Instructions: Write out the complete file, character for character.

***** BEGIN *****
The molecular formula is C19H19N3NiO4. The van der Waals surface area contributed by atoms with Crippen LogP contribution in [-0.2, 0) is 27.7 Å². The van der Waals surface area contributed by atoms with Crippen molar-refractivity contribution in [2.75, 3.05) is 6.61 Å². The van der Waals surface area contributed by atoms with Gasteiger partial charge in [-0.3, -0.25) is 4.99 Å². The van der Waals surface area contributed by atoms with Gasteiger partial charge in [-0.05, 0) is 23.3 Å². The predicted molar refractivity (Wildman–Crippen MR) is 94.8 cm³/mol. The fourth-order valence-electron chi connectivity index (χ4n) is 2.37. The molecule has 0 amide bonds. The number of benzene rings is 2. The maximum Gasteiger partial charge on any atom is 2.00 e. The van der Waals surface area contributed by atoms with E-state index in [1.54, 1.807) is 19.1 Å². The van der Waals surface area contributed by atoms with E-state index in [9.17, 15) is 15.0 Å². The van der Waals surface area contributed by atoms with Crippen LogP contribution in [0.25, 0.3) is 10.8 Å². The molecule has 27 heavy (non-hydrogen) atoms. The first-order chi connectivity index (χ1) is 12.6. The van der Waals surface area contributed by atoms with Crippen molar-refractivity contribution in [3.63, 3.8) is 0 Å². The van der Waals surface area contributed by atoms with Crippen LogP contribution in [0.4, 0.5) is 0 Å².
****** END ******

The molecular formula is C19H19N3NiO4. The van der Waals surface area contributed by atoms with Crippen LogP contribution in [-0.2, 0) is 27.7 Å². The van der Waals surface area contributed by atoms with Crippen molar-refractivity contribution in [2.75, 3.05) is 6.61 Å². The van der Waals surface area contributed by atoms with Gasteiger partial charge in [-0.3, -0.25) is 4.99 Å². The van der Waals surface area contributed by atoms with Gasteiger partial charge in [-0.05, 0) is 23.3 Å². The predicted molar refractivity (Wildman–Crippen MR) is 94.8 cm³/mol. The fourth-order valence-electron chi connectivity index (χ4n) is 2.37. The molecule has 0 amide bonds. The number of benzene rings is 2. The maximum Gasteiger partial charge on any atom is 2.00 e. The van der Waals surface area contributed by atoms with E-state index in [1.54, 1.807) is 19.1 Å². The van der Waals surface area contributed by atoms with E-state index in [9.17, 15) is 15.0 Å². The van der Waals surface area contributed by atoms with Crippen LogP contribution in [0.25, 0.3) is 10.8 Å². The molecule has 27 heavy (non-hydrogen) atoms. The first-order chi connectivity index (χ1) is 12.6. The van der Waals surface area contributed by atoms with Crippen molar-refractivity contribution in [3.63, 3.8) is 0 Å². The van der Waals surface area contributed by atoms with Crippen LogP contribution in [0.4, 0.5) is 0 Å².